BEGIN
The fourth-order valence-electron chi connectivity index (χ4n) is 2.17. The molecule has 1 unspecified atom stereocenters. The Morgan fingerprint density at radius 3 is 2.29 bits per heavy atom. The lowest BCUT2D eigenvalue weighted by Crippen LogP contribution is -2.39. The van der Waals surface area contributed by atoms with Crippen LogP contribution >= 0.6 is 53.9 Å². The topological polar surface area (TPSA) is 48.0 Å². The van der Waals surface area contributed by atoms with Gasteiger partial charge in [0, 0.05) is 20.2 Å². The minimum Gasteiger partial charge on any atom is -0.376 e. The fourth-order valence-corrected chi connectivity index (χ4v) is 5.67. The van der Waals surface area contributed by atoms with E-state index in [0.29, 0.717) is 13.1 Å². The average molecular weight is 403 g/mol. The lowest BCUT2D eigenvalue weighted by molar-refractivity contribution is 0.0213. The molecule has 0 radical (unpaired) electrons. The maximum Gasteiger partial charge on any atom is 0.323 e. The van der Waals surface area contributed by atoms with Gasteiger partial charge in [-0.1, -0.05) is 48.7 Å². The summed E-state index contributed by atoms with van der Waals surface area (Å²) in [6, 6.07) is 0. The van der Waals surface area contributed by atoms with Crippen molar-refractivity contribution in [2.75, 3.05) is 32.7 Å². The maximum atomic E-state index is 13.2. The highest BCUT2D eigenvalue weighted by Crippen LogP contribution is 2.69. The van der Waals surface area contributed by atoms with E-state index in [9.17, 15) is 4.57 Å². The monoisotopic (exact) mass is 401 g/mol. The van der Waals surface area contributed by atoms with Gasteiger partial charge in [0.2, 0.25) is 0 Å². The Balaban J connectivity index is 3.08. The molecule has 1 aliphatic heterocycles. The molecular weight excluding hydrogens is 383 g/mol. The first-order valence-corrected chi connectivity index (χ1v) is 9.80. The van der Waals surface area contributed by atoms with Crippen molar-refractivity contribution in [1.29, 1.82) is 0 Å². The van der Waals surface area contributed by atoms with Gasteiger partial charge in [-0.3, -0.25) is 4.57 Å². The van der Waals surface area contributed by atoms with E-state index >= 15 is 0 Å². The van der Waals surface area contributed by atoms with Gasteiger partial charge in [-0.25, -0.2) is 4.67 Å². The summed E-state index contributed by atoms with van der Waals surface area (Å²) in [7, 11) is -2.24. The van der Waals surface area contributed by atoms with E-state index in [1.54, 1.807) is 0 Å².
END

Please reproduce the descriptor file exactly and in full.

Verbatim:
The fourth-order valence-electron chi connectivity index (χ4n) is 2.17. The molecule has 1 unspecified atom stereocenters. The Morgan fingerprint density at radius 3 is 2.29 bits per heavy atom. The lowest BCUT2D eigenvalue weighted by Crippen LogP contribution is -2.39. The van der Waals surface area contributed by atoms with Crippen LogP contribution >= 0.6 is 53.9 Å². The topological polar surface area (TPSA) is 48.0 Å². The van der Waals surface area contributed by atoms with Gasteiger partial charge in [0, 0.05) is 20.2 Å². The minimum Gasteiger partial charge on any atom is -0.376 e. The fourth-order valence-corrected chi connectivity index (χ4v) is 5.67. The van der Waals surface area contributed by atoms with E-state index in [0.29, 0.717) is 13.1 Å². The average molecular weight is 403 g/mol. The lowest BCUT2D eigenvalue weighted by molar-refractivity contribution is 0.0213. The molecule has 0 radical (unpaired) electrons. The maximum Gasteiger partial charge on any atom is 0.323 e. The van der Waals surface area contributed by atoms with Gasteiger partial charge in [-0.1, -0.05) is 48.7 Å². The summed E-state index contributed by atoms with van der Waals surface area (Å²) in [6, 6.07) is 0. The van der Waals surface area contributed by atoms with Crippen molar-refractivity contribution in [2.75, 3.05) is 32.7 Å². The maximum atomic E-state index is 13.2. The highest BCUT2D eigenvalue weighted by Crippen LogP contribution is 2.69. The van der Waals surface area contributed by atoms with E-state index in [9.17, 15) is 4.57 Å². The monoisotopic (exact) mass is 401 g/mol. The van der Waals surface area contributed by atoms with Gasteiger partial charge in [0.2, 0.25) is 0 Å². The Balaban J connectivity index is 3.08. The molecule has 1 aliphatic heterocycles. The molecular weight excluding hydrogens is 383 g/mol. The first-order valence-corrected chi connectivity index (χ1v) is 9.80. The van der Waals surface area contributed by atoms with Crippen molar-refractivity contribution in [1.29, 1.82) is 0 Å². The van der Waals surface area contributed by atoms with Gasteiger partial charge in [-0.3, -0.25) is 4.57 Å². The van der Waals surface area contributed by atoms with E-state index >= 15 is 0 Å². The van der Waals surface area contributed by atoms with Gasteiger partial charge in [-0.25, -0.2) is 4.67 Å². The summed E-state index contributed by atoms with van der Waals surface area (Å²) in [7, 11) is -2.24. The van der Waals surface area contributed by atoms with E-state index in [1.54, 1.807) is 0 Å².